Use this URL to cite or link to this record in EThOS: http://ethos.bl.uk/OrderDetails.do?uin=uk.bl.ethos.583511
Title: Molecular mechanisms underlying cardiac ryanodine receptor dysfunction in sudden cardiac death
Author: Thomas, Nia Lowri
Awarding Body: Cardiff University
Current Institution: Cardiff University
Date of Award: 2005
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Abstract:
Ca2+ release via the cardiac ryanodine receptor (RyR2) is a fundamental event in excitation-contraction coupling. Point mutations in the gene encoding RyR2 are associated with arrhythmogenic right ventricular dysplasia type 2 (ARVD2), a disease likely characterised by abnormal release of Ca2+ that may result in sudden death. GFP-tagged RyR2 mutants (R176Q/T2504M, L433P and N2386I) were generated and expressed in a human embryonic kidney (HEK) cell model, enabling profiling of the amplitude and temporal characteristics of caffeine-evoked Ca2+ release through homotetrameric channels using confocal microscopy. Mutants were functionally heterogeneous and demonstrated profound differences in Ca2+ release when compared with WT channels, including the novel observation that one of the mutants (L433P) exhibited reduced sensitivity to caffeine activation. The molecular basis of this heterogeneity was investigated by determining the sensitivity of the mutant channels to cytoplasmic Ca2+. This was achieved by evaluation of caffeine-induced Ca2+ release from WT or mutants channels in streptolysin-O permeabilised HEK cells, where the cytoplasmic Ca2+ concentration was clamped. Although resting ER Ca2+ store and cytoplasmic Ca2+ levels were comparable in all cells, RyR2 mutants were characterised by a profound loss of Ca2+-dependent inactivation. We also investigated whether these mutations disrupted the interaction between RyR2 and accessory proteins involved in normal channel function. cDNA encoding mutation susceptible regions were constructed and screened against a human cardiac cDNA library using a yeast two hybrid system. The N2386I mutation abolished association of the RyR2 domain with two cardiac proteins, which robustly occurred with the corresponding WT domain. These findings demonstrate that ARVD2-linked RyR2 mutations critically affect channel activation and suggest that differential sensitivity to cytoplasmic Ca2+ may be a causative mechanism in the pathogenesis of this disease.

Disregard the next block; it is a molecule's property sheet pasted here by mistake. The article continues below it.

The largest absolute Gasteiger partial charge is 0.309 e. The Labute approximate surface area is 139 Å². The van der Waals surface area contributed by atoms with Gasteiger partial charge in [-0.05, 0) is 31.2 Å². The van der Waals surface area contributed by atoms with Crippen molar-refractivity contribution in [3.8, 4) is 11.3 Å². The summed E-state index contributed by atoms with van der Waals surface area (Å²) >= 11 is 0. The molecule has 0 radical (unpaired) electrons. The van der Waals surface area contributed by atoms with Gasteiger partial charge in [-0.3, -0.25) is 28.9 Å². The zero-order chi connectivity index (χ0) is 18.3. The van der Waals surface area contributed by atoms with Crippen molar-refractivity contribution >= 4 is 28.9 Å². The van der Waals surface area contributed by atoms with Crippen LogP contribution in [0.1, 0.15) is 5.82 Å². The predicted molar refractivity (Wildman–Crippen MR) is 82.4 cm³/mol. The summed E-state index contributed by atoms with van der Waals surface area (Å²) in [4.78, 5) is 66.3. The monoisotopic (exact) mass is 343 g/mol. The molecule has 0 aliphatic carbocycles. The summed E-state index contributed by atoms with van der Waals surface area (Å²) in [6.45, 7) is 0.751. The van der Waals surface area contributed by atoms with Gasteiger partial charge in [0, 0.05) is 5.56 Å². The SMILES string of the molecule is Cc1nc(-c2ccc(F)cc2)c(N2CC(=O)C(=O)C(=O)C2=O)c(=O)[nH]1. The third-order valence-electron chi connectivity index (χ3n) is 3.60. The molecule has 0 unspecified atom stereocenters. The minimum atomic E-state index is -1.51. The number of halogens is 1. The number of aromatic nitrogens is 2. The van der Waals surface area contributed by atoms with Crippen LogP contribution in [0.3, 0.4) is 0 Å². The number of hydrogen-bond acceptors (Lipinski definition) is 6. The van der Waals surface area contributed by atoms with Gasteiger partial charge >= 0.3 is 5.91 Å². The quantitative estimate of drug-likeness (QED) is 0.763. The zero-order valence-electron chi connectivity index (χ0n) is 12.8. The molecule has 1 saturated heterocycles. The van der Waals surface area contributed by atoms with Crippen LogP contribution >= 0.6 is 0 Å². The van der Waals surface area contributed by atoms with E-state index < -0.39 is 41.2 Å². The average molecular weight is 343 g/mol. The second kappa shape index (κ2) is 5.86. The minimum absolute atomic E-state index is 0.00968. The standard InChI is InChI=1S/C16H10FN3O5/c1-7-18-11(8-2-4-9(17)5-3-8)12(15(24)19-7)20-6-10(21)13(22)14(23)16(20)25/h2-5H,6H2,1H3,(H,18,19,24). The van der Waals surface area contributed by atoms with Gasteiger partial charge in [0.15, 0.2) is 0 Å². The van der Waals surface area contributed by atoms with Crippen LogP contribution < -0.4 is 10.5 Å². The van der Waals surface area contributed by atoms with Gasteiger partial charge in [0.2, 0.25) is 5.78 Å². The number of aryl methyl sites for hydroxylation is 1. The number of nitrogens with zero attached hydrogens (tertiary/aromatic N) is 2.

Supervisor: Not available Sponsor: Not available
Qualification Name: Thesis (Ph.D.) Qualification Level: Doctoral
EThOS ID: uk.bl.ethos.583511  DOI: Not available
Keywords: R Medicine (General)
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